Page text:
'Why’s Jesus and the good guys always white and the devil’s looking like Obama,” a little girl watching a rec center TV asks. History Channel's 'The Bible' suffers from the same parenting issue we do here at home, that too often the messenger’s demeanor distracts from and derails the message.
First it was that the blood and gore were too graphic for young children, now The Bible, the History Channel series, is losing the scriptural education message to the perception that the actor playing Satan looks, to some, like President Obama. The real problem here isn’t that History has given birth to “Obama-Satan,” but that it suffers from the same parenting issue we do here at home, that too often the messenger’s demeanor distracts from and derails the message.
What parent hasn’t telegraphed, through a facial expression or gesture, the exact opposite of what we are trying to get across without realizing it? We make a child fear thunderstorms by racing to comfort and saying, “Don’t be afraid!” before the kid has made a whimper.
So, too, the History channel series that tries to parent viewers into biblical education is suffering to get its message heard above the faces it’s making in each episode. We saw angels in armor delivering a coup de grâce on the wicked as blood spurts onto the face of the holy. This week, African-American kids are seeing that the faces of all the bad guys look like theirs in hue, while the pious and Christ himself are the opposite.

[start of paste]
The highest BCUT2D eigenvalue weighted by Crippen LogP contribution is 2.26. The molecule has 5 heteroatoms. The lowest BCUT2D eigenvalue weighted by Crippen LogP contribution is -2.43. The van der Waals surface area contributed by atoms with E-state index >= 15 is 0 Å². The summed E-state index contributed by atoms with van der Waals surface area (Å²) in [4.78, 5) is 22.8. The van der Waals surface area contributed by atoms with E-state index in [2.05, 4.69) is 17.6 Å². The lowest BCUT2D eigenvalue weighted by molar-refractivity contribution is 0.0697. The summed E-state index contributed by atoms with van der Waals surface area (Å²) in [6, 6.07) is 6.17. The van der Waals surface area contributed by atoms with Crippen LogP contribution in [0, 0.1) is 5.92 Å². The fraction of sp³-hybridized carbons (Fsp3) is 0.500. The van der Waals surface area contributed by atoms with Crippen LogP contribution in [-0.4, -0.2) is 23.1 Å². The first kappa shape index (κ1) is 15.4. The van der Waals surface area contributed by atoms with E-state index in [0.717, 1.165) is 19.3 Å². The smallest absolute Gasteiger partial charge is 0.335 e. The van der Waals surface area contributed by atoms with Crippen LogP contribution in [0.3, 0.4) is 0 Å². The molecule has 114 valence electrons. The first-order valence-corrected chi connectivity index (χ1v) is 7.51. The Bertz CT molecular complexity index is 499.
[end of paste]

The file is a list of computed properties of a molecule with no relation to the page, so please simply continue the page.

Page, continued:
“Why’s Jesus and the good guys always white and the devil’s looking like Obama,” a little girl, hands on hips, asked an older girl at the recreation center yesterday afternoon. The center has large TV sets in the game and workout rooms, plus a computer room where kids often scan headlines that pop us during searches. The older girl, who had her back to me, shrugged and replied, “White people make everything white.”
Both girls are in my after-school chess program, and when I cleared my throat, the younger child giggled and the older one whirled around and without missing a beat said quite frankly, “Right Ms. Suhay?”
Being about as light-skinned as it gets, I was at a total loss; and rather than step into this bear trap I just said, “I’ll have to look into that and get back to you.”
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